With an open ignition a live wire goes from the ignition system to all of the switches. The switches are normally open, or not making connection, until in the "OFF" position. When in the "OFF" position the switch will ground the ignition wire to the chassis effectively killing the spark. If a connecter becomes 100% disconnected or if a wire gets cut then the switch will no longer turn off the engine but the engine will still start. With the "normally closed" system if a connector comes loose or a wire gets cut the spark will stop until the wiring is repaired completing the circuit again.

Diagnosing no spark, weak spark or intermittent spark issues

The first thing is separating the issue between switches/handlebars/lights or if the issue is in the primary ignition components like the stator, cdi, coils, trigger coil or possibly plugs or plug wires or plug caps.

1. The first thing you want to do is to take the spark plugs out of the cylinder heads, put the spark plugs in the spark plug boots and lay them on the cylinder head bolt away from the cylinder plug hole so they are grounded. If you pull the sled over and the spark plug is over the spark plug hole and it sparks it will ignite so make sure the plugs are not near the spark plug holes when you pull it over
2. Pull the recoil rope and check the spark at the plug. Is there Spark? Is there spark at each spark plug? IS the spark blue (indicating a strong spark) or is it yellow (indicating a “weak” spark).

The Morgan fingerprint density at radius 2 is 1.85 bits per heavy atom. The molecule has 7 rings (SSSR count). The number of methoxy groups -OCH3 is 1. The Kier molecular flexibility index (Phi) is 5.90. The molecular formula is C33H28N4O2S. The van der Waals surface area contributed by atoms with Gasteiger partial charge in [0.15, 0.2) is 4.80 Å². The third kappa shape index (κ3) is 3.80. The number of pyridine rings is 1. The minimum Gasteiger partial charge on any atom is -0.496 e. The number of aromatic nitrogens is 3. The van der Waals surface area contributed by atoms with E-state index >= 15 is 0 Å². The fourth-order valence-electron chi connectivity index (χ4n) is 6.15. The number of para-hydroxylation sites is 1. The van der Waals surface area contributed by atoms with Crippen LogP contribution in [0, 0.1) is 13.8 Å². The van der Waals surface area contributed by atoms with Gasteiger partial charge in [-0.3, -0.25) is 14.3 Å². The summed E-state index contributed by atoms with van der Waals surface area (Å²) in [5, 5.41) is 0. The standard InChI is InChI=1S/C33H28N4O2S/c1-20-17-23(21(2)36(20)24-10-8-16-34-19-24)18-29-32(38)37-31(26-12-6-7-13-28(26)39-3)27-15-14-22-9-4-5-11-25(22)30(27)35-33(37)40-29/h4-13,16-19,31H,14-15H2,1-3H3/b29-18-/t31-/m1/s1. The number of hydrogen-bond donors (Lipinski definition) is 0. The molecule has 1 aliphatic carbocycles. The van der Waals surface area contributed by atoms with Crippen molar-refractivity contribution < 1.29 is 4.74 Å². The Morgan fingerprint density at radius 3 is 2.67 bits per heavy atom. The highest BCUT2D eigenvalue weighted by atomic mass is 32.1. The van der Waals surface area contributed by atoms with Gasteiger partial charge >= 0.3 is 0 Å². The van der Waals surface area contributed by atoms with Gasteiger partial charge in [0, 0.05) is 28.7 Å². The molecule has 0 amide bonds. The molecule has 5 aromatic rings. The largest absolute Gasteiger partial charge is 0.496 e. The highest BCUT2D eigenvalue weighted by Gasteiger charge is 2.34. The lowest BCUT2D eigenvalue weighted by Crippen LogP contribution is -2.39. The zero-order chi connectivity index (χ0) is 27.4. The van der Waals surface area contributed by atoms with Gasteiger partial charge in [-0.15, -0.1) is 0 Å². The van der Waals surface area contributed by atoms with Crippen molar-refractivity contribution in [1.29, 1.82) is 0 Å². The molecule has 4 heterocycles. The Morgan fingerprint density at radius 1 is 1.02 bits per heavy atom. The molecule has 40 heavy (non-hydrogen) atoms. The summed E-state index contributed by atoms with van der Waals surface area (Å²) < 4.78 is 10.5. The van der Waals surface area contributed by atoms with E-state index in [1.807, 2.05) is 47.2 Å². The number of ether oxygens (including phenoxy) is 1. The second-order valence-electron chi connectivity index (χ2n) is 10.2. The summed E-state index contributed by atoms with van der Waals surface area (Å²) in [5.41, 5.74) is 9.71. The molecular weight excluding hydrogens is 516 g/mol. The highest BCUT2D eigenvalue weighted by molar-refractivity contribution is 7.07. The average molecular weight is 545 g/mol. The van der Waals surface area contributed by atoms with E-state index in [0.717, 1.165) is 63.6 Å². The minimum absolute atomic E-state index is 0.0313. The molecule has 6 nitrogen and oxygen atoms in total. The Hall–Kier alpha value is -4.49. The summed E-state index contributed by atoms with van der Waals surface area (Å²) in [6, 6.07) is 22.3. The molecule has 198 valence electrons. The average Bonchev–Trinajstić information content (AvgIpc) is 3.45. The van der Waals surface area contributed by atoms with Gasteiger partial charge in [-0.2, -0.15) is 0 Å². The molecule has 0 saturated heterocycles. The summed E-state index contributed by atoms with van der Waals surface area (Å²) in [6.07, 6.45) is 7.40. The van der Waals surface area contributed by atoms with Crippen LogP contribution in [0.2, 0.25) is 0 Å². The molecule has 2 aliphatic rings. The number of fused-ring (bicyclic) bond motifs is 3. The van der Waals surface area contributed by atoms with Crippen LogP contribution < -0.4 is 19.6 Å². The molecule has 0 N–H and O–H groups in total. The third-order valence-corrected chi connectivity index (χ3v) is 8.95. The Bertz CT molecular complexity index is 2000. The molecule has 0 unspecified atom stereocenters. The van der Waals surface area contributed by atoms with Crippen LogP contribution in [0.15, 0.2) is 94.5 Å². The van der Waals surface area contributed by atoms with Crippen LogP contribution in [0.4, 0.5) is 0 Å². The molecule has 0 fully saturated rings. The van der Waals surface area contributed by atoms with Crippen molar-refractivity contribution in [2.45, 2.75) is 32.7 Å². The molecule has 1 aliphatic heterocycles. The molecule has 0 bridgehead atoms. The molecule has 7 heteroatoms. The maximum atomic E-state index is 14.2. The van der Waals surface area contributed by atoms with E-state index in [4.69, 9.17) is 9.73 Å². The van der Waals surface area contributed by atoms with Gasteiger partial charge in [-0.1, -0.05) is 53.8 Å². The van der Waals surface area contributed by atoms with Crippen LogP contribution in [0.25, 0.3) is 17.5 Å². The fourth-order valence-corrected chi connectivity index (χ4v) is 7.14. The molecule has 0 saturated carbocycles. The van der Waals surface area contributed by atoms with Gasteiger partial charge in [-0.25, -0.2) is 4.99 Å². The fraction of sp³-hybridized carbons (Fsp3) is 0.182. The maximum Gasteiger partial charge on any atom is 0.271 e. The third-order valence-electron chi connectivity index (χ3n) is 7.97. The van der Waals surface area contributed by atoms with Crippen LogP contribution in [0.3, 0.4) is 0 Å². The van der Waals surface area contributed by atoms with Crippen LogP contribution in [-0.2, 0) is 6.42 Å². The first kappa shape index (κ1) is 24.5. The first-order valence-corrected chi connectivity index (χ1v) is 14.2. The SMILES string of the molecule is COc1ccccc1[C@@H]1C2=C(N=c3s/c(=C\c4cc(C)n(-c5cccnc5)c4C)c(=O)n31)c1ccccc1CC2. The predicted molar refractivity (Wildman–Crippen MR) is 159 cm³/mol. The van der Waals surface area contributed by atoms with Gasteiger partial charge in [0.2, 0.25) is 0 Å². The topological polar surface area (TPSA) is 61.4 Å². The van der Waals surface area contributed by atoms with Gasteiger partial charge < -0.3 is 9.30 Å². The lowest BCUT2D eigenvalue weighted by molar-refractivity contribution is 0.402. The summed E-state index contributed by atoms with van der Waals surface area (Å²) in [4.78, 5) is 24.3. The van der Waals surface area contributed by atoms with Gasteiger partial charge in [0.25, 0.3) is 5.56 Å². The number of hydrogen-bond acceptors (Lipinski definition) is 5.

3. The next step is pretty much the same whether you saw no spark or a weak spark. On the “open” ignition you can simply unplug the 4-prong connector coming from the stator containing the 2 yellow wires. On some EFI sleds you have 3 yellow wires and one non yellow (ground) wire. The extra yellow wire is used for powering your fuel pump. The other 2 yellow wires in the 4-prong connector sends the power to the lights/hand warmers/tachometer. When you unplug this 4-prong connector you are bypassing all of your switches (Throttle Safety Switch, Kill, Tether ect..) and all of your lights, hand warmers your handlebars. Pull the recoil over and see if you have spark or if the spark is now blue. Carbureted models can be started and run with this 4-prong connector unplugged but you won’t have lights mentioned above. If you have an EFI, you can only check for spark and it will not start or run with it unplugged. You need it plugged in to power your fuel pump.
4. If you had no spark and by unplugging the 4-prong connector you now have spark, that tells you that you have something shorted out in your hand controls, switches like the tether, throttle safety switch or kill switch. If you had weak spark and now have blue spark it also tells you that you have a short or a problem with one of your switches. The most likely culprit is the TSS or kill switch, There is a 3 prong connector in your handlebars that if you unplug it will bypass your kill and TSS switch and you will only be able to start and turn off your sled with the key. The 3 prong connector is usually not by the handlebars next to where you put your hands but rather just a little bit down the steering shaft about at the point where the console containing the key switch is located. If you’re not sure which connector it is, just follow the one group of wires out of the right handlebar area where the TSS and Kill switch are located down to where the plug is located. There are other plugs by the handlebar on the right side by the thumb throttle containing yellow wires and are for your hand warmers and thumb warmer and do not have anything to do with the TSS or the Kill switch.